top of page

The Secrets of The Teaspoon Malts

Updated: Mar 5

For some, the term 'Teaspoon malt' might be a strange concept. What does it mean, and why is it done? Here are some key points about the blending method and its trickery.

swirling whisky with glass and spoon

Image by The Whisky Ardvark


Teaspoon for protection

There are currently 137 whisky distilleries in Scotland. Most of the whisky distilled is destined to be part of blends, with only a fraction of the spirit produced being bottled as single malts. Some distilleries like Kilchoman concentrate on only making and distilling single malts and don't sell their whisky to be bottled by independent bottlers (not counting Elements of Islay's Kh1). But more often than not, distilleries will also rely on cask brokers and intermediaries to sell extra casks unsuitable for their own or blender needs.

Not all casks are matured equally. The location in the warehouse, cask style, and evaporation are just some of the things affecting the maturation process. The casks sold to independent bottlers, supermarkets, and individuals vary greatly, but it doesn't mean that there's something wrong with the whisky itself - it just does not fit in the distillery style that they have already established.

Enter teaspoon malts. The name comes from the actual addition of a small amount of malt whisky - a teaspoon - distilled at a different distillery to the casks. This way, it can not be legally sold as a single malt since single malt has to come from only one distillery. The result is a blended malt. This ensures that the company that distilled and sold the whisky can keep its carefully built identity.

Valinch and mallet

Image by Valinch & Mallet

There are a couple of different ways that whisky distilleries can demand their whiskies to be sold:

  1. Adding a teaspoon of another single malt to their cask makes it a blended malt - usually bottled under a set pseudo name by the seller. These names are inspired by names linked to the distillery or perhaps a closed distillery name no longer in use. We will get into more detail shortly.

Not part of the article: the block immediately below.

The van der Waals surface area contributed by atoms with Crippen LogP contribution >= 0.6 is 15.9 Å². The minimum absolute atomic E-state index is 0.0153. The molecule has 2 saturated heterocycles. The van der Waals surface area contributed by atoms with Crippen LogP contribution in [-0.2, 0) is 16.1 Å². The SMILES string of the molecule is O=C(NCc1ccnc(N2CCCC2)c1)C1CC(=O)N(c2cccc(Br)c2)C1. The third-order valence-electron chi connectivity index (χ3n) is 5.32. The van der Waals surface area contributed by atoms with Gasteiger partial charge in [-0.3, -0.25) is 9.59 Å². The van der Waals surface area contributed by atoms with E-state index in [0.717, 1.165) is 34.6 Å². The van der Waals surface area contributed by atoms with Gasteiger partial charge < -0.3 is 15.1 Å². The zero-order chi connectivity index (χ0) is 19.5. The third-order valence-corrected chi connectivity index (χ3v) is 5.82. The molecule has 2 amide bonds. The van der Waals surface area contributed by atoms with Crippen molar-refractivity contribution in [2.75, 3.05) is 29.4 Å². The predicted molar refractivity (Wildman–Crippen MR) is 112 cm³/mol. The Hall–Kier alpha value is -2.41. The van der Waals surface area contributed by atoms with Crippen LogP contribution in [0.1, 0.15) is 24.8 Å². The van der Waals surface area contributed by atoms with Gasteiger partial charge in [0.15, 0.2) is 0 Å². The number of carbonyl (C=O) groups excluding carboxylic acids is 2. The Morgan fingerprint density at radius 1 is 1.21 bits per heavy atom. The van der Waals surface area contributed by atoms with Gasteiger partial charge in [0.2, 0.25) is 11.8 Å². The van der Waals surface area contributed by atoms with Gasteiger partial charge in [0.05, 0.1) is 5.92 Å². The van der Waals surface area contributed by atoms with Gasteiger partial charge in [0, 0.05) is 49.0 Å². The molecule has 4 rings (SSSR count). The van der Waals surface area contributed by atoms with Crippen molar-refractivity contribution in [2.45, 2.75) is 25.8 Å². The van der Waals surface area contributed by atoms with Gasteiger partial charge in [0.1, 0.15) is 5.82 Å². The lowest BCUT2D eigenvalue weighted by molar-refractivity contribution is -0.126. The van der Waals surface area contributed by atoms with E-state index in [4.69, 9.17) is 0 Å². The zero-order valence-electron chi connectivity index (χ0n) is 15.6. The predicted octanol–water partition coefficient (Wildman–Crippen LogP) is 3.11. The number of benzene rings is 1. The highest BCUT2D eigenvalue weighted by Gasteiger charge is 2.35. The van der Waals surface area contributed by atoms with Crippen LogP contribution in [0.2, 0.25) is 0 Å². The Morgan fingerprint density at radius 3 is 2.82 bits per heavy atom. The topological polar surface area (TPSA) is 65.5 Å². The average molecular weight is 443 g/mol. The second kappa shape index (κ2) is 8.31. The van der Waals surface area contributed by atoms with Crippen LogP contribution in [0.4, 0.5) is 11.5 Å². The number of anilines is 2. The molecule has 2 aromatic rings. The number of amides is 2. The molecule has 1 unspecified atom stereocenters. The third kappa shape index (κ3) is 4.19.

2. They sell casks to independent bottlers that are known to the producer, and therefore, they are allowed to use the real name of the originating distillery. By law, the name of the bottling company has to be spelt in a bigger font than the distillery name.

  3. Some independent bottlers use names that can be associated with the originated distillery with only a little effort. For example, Murray McDavid has previously bottled Laphroaig as Leapfrog and Talisker as Tactical.

  4. Supermarkets and other outlets with their own lines of whiskies can be required under a non-disclosure agreement to come up with their own name for the spirits sold. These whiskies are sometimes referred to as 'bastards' because the parent distillery is unknown, although these bottles usually state the region that the malt came from.


The effect of the Teaspoon

whisky barrel warehouse

Image by Fine+Rare

As you can imagine, adding a spoonful (6ml) to a hogshead cask of 250 litres will not affect the taste of the whisky. Let's say that the cask has been filled with 175 litres of whisky. After 10 years of cask aging with the yearly evaporation of 2%, what's left at the end is roughly 146 litres. The 6ml added after 10 years counts for only 0.00004% of the whisky in the cask. Not to mention that many times, these whiskies are diluted to a preferred ABV with water before bottling.

Adding a teaspoonful of whisky to a cask is only a physical practice that ensures that the whisky can't be sold as a single malt that can be traced back to the distillery that made it. Such a small gesture allows the distillery to keep control of what can be associated with their product line and the whisky they want to be known for. It's all about protecting their name.


Known Teaspoon Malt Names

On some occasions, both the original distillery and the added malt whisky are known, and the owners are known to use the same concoction regularly. On other occasions, distilleries like Glenglassaugh are thought to use different whiskies as the secondary malt, and it might vary even though the name used stays the same.

We have seen some of these bottled as single malts, which makes us wonder if they have been mislabelled. Most likely, these names also serve as aliases to distilleries and have been authorised to be used as a name for an independently bottled single malt.

Aldunie - Kininvie with Glenfiddich or Balvenie

Auchinderrom - Peated Glenglassaugh

Blairfindy - Glenfarclas

Burnside - Balvenie with a teaspoonful of Glenfiddich

Craigmills - Glenglassaugh

Duich - Tamdhu

Glenisla - Glen Keith

Glen Mosset - Benromach

Glenshiel - Glenrothes

Kildalton - Ardbeg

Kintail - Macallan

Margadale - Bunnahahbain

Placemill - Glendronach

Staoisha - Peated Bunnahabhain

Stronachie - Benrinnes

Wardhead - Glenfiddich with a teaspoonful of Balvenie

Westport - Glenmorangie with a teaspoon Glen Moray

Whitlaw - Highland Park

Williamson - named after a former female distillery manager at Laphroaig

Teaspoon malt whiskies

Image by The Whisky Ardvark


Thank you for reading! #thewhiskyardvark #whiskyardvark

78 views0 comments


bottom of page